Film serves up new shot at old game
Liz Byrum | Monday, September 20, 2004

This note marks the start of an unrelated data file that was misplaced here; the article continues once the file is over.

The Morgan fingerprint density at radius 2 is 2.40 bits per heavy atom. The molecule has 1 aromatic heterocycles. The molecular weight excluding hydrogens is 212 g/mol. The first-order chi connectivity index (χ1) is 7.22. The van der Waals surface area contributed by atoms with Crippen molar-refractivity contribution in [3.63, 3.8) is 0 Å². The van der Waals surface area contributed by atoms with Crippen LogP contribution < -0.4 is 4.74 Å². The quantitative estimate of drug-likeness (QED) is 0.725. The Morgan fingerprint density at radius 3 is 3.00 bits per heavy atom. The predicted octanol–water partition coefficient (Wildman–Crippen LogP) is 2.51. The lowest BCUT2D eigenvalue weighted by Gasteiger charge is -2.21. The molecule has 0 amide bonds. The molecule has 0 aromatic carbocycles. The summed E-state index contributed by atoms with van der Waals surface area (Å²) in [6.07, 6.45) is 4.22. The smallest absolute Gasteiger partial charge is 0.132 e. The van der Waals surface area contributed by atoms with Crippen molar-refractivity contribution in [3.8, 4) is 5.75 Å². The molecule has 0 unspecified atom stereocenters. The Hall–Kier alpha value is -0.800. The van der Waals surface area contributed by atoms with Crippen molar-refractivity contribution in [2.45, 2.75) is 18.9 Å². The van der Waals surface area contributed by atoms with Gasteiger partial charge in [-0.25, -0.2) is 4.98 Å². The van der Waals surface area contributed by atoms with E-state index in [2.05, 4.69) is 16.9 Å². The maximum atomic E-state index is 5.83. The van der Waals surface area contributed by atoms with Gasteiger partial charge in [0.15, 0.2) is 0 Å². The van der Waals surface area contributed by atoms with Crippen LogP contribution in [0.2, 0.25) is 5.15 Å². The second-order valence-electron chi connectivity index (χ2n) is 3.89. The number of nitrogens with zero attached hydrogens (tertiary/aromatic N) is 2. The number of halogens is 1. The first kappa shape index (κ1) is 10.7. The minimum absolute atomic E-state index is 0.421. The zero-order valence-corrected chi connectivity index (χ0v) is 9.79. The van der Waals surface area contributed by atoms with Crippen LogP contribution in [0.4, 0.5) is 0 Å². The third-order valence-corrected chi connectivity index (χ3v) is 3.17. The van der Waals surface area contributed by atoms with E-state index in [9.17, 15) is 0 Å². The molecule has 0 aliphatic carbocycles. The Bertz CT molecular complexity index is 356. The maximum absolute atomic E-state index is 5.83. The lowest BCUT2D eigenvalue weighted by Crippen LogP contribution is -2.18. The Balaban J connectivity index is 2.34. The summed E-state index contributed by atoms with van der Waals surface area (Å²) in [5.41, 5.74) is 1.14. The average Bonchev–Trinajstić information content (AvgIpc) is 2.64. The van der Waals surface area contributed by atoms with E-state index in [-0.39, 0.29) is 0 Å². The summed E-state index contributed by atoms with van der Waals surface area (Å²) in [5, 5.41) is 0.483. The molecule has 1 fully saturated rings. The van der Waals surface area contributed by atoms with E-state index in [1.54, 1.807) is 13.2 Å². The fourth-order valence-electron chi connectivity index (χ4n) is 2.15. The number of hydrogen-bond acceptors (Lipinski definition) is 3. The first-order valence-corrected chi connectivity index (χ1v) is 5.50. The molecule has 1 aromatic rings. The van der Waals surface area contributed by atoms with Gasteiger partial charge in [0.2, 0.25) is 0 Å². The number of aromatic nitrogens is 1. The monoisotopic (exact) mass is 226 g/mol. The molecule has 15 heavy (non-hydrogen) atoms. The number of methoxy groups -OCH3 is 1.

The new film “Wimbledon,” a romantic comedy produced by the company who brought “Notting Hill” and “Bridget Jones’ Diary” to the big screen, takes a new approach to the classic story of the underdog. In the movie, Peter Colt (Paul Bettany) intrigues the audience as he strives for the impossible at Wimbledon and steals the heart of American tennis star Lizzie Bradbury (Kirsten Dunst).Peter Colt is a former tennis great who was once ranked 11th in the world, but has since fallen from glory – all the way to a ranking of 119. At the age of 31, he is at the end of his tennis career and has received one last chance in the wild-card spot at Wimbledon, the most prestigious tennis tournament in the world. Throughout the movie, Colt’s luck takes him through ups and downs both professionally and personally. Finding love gives him the confidence he needs to fight back after years of defeat, but he isn’t sure it will be enough to take him back to the top. Bettany’s performance is a believable one that leaves you rooting for the underdog. “Wimbledon” provides a comical and touching portrayal of many aspects of Colt’s life as he tries to fulfill his dream of winning the men’s singles title against the best young tennis players in the world. His family gives the movie needed depth, as well as a wonderful taste of British humor. Although they each play minor parts in the film, the actors who portray Colt’s mother, father and brother each fit their roles very well.”Wimbledon” also shows an aspect of a sport that many people never see. That is the role a parent sometimes plays in the life of a grown athlete. In the movie, Lizzie’s father, Dennis Bradbury (Sam Neill), wants to control every aspect of her life in order to see her win. As the story plays out, their relationship grows and changes as Dennis realizes that his daughter can make her own decisions.The relationship Colt has with his practice partner and best friend, German tennis champion Dieter Proll (Nicolaj Coster Waldau), also provides an important aspect to “Wimbledon” by showing the support and encouragement friends and competitors can have for one another. Even for someone who doesn’t play sports, this relationship could teach an important lesson about loyalty and friendship. On the opposite end of the spectrum is the young Jake Hammond (Austin Nichols), the favorite in the tournament, and Colt’s personal and professional enemy from the beginning. With a small, but significant role, Hammond is truly a character the audience loves to hate.At first glance, this story may seem like nothing more than a sappy romance that only teenage girls would enjoy. However, it is much more than that. It is a story that brings together aspects of love and athletics in a way that is not seen very often at the movies. It may take a certain kind of guy to appreciate what is put across in the film, but it is definitely worth a try. Through impressive acting, great writing and a complex storyline, “Wimbledon” rises above the average teen movie.